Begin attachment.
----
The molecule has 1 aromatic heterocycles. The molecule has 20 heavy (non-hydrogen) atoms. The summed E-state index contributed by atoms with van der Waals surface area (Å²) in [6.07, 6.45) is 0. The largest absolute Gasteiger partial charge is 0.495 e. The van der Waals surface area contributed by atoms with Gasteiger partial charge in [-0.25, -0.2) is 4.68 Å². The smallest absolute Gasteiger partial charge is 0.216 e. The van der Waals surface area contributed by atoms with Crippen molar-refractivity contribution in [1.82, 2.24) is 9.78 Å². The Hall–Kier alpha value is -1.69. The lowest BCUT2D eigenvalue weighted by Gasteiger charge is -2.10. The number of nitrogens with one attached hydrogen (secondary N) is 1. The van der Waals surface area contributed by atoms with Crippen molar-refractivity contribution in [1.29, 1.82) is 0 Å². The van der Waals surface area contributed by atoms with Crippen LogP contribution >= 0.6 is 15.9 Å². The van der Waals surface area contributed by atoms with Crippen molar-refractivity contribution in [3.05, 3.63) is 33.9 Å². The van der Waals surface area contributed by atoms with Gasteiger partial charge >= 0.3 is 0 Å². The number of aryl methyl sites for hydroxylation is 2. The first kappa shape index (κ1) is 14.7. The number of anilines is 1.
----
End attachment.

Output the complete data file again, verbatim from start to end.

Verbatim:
The molecule has 1 aromatic heterocycles. The molecule has 20 heavy (non-hydrogen) atoms. The summed E-state index contributed by atoms with van der Waals surface area (Å²) in [6.07, 6.45) is 0. The largest absolute Gasteiger partial charge is 0.495 e. The van der Waals surface area contributed by atoms with Gasteiger partial charge in [-0.25, -0.2) is 4.68 Å². The smallest absolute Gasteiger partial charge is 0.216 e. The van der Waals surface area contributed by atoms with Crippen molar-refractivity contribution in [1.82, 2.24) is 9.78 Å². The Hall–Kier alpha value is -1.69. The lowest BCUT2D eigenvalue weighted by Gasteiger charge is -2.10. The number of nitrogens with one attached hydrogen (secondary N) is 1. The van der Waals surface area contributed by atoms with Crippen molar-refractivity contribution in [1.29, 1.82) is 0 Å². The van der Waals surface area contributed by atoms with Crippen LogP contribution >= 0.6 is 15.9 Å². The van der Waals surface area contributed by atoms with Crippen molar-refractivity contribution in [3.05, 3.63) is 33.9 Å². The van der Waals surface area contributed by atoms with Gasteiger partial charge >= 0.3 is 0 Å². The number of aryl methyl sites for hydroxylation is 2. The first kappa shape index (κ1) is 14.7. The number of anilines is 1.